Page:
Thought from Today's Old Testament Passage:
[2 Chron. 13] Verses 13-22 We do not find that Jeroboam offered to make any answer at all to Abijah's speech. Though it was much to the purpose, he resolved not to heed it, and therefore he heard it as though he heard it not. He came to fight, not to dispute. The longest sword, he thought, would determine the matter, not the better cause. Let us therefore see the issue, whether right and religion carried the day or no.
I. Jeroboam, who trusted to his politics, was beaten. He was so far from fair reasoning that he was not for fair fighting. We may suppose that he felt a sovereign contempt for Abijah's harangue. "One stratagem,'' thinks he, "is worth twenty such speeches; we will soon give him an answer to all his arguments; he shall soon find himself overpowered with numbers, surrounded on every side with the instruments of death, and then let him boast of his religion and his title to the crown.'' A parley, it is probable, was agreed on, yet Jeroboam basely takes the advantage of it, and, while he was treating, laid his ambushment behind Judah, against all the laws of arms. What honour could be expected in a servant when he reigned? Abijah was for peace, but, when he spoke, they were for war, Ps. 120:7.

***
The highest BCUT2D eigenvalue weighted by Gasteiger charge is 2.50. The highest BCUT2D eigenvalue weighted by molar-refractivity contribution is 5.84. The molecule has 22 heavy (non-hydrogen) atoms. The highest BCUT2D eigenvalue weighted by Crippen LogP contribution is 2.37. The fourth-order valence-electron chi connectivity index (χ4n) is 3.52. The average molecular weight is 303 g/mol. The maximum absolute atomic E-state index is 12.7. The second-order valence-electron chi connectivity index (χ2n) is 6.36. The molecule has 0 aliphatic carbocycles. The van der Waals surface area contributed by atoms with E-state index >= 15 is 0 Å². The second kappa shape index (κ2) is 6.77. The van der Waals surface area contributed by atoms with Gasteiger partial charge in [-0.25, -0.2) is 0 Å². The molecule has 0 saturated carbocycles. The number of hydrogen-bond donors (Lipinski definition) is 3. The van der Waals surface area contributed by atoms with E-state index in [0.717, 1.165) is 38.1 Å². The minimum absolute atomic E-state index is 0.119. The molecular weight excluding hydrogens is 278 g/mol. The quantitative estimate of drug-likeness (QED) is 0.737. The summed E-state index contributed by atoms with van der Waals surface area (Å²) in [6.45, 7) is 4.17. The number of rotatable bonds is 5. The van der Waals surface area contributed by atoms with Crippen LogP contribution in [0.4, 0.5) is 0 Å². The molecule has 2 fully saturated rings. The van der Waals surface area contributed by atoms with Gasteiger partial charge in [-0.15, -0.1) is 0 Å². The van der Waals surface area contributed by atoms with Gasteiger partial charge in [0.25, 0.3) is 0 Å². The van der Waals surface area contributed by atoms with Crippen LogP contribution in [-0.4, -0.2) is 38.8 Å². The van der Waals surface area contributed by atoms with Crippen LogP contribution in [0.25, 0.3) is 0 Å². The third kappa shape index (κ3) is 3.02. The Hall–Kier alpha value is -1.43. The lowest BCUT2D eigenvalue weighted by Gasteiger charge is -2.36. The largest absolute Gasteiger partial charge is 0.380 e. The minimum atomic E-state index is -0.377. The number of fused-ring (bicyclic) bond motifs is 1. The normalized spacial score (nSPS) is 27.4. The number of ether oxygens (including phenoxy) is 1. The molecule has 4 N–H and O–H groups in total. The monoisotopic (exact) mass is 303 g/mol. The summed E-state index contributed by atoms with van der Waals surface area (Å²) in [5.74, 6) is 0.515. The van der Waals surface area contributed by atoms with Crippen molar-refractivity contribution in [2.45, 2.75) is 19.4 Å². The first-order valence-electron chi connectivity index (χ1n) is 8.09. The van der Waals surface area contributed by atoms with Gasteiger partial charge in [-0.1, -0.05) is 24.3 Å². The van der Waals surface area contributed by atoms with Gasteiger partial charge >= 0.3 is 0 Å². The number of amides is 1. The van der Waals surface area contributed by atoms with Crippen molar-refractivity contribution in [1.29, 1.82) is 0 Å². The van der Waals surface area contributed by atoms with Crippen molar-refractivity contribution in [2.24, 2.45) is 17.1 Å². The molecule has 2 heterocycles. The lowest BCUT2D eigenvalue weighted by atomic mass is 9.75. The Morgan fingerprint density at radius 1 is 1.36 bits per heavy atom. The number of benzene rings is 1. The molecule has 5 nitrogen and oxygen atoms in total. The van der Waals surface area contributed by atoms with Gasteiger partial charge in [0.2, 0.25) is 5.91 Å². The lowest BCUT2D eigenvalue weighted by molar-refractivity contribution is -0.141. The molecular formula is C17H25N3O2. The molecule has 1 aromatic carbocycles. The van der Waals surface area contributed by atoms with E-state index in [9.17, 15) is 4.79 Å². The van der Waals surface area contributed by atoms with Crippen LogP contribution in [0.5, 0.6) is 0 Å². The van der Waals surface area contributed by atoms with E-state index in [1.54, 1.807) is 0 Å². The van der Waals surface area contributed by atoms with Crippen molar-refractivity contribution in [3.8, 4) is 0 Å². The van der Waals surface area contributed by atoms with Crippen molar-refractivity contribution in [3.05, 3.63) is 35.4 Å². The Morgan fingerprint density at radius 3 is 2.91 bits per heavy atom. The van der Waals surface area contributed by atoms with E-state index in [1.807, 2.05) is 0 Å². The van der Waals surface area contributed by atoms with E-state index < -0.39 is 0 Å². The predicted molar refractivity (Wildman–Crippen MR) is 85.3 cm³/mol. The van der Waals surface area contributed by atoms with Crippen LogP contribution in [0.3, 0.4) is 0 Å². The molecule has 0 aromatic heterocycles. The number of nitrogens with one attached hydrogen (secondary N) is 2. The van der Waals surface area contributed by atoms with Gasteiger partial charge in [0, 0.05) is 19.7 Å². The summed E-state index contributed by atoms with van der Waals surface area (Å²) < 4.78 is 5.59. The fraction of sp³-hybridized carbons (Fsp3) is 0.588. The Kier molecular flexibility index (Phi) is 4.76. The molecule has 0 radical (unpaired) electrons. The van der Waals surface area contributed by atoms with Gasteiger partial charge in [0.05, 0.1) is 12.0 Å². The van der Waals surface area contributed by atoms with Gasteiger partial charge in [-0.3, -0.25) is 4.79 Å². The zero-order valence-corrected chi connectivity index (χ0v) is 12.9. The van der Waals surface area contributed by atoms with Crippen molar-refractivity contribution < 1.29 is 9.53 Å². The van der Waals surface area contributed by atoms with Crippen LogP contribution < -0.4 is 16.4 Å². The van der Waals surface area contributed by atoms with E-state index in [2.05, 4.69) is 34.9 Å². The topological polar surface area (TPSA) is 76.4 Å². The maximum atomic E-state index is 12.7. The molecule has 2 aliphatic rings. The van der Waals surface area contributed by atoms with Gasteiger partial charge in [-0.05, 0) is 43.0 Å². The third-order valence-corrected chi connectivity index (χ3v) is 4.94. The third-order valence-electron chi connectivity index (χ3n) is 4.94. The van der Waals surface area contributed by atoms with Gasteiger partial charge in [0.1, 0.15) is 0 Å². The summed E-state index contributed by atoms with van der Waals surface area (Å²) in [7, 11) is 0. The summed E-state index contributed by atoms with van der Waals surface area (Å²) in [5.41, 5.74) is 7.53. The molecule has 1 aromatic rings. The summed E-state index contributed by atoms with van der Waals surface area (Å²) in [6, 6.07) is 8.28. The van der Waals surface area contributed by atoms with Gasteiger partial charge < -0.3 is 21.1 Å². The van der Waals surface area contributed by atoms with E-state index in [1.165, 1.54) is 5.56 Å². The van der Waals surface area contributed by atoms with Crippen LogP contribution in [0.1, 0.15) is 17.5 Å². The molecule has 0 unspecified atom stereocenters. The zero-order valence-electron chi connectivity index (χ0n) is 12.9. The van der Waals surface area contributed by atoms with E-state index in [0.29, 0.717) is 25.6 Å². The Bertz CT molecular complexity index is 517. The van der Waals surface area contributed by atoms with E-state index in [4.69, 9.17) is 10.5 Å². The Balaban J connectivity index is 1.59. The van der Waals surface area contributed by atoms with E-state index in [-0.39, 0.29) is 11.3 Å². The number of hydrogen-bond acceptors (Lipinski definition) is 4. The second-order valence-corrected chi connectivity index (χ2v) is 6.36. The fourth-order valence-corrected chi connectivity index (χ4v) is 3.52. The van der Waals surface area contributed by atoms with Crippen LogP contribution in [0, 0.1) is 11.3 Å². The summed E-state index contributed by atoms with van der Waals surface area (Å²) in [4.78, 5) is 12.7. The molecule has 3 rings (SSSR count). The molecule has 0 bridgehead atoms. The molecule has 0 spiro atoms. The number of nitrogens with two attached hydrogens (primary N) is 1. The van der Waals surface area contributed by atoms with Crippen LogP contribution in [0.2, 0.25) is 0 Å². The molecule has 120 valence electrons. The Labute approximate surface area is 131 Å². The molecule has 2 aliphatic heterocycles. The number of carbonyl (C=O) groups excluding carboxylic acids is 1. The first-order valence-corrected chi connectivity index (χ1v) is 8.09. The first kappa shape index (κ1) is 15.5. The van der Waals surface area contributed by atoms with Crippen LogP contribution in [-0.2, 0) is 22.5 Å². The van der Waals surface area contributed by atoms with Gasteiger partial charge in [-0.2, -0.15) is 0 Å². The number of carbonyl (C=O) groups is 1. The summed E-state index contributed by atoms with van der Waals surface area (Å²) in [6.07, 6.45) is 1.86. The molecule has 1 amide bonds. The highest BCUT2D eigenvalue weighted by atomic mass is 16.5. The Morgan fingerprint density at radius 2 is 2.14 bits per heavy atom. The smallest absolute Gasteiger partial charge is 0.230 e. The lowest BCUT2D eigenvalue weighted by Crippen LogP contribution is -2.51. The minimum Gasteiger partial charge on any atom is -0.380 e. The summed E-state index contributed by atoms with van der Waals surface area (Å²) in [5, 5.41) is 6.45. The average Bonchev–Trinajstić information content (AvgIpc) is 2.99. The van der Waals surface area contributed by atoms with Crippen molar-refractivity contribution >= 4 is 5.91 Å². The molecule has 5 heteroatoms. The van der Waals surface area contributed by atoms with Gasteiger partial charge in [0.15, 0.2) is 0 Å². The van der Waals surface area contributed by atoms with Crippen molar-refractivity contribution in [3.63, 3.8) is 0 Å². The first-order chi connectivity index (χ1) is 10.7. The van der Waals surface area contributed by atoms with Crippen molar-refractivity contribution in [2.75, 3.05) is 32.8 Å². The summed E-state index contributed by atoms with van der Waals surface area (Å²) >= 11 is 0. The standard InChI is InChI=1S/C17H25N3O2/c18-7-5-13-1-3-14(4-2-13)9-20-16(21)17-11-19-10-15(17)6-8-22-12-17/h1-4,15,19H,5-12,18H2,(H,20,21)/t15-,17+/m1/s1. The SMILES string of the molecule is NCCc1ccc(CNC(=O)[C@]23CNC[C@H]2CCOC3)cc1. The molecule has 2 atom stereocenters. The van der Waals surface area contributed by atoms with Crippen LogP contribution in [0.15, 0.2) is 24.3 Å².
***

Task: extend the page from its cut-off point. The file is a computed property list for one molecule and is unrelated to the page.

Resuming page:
II. Abijah and his people, who trusted in their God, came off conquerors, notwithstanding the disproportion of their strength and numbers.
Matthew Henry, Matthew Henry's Commentary on the Bible (Peabody, MA: Hendrickson Publishers) 1997
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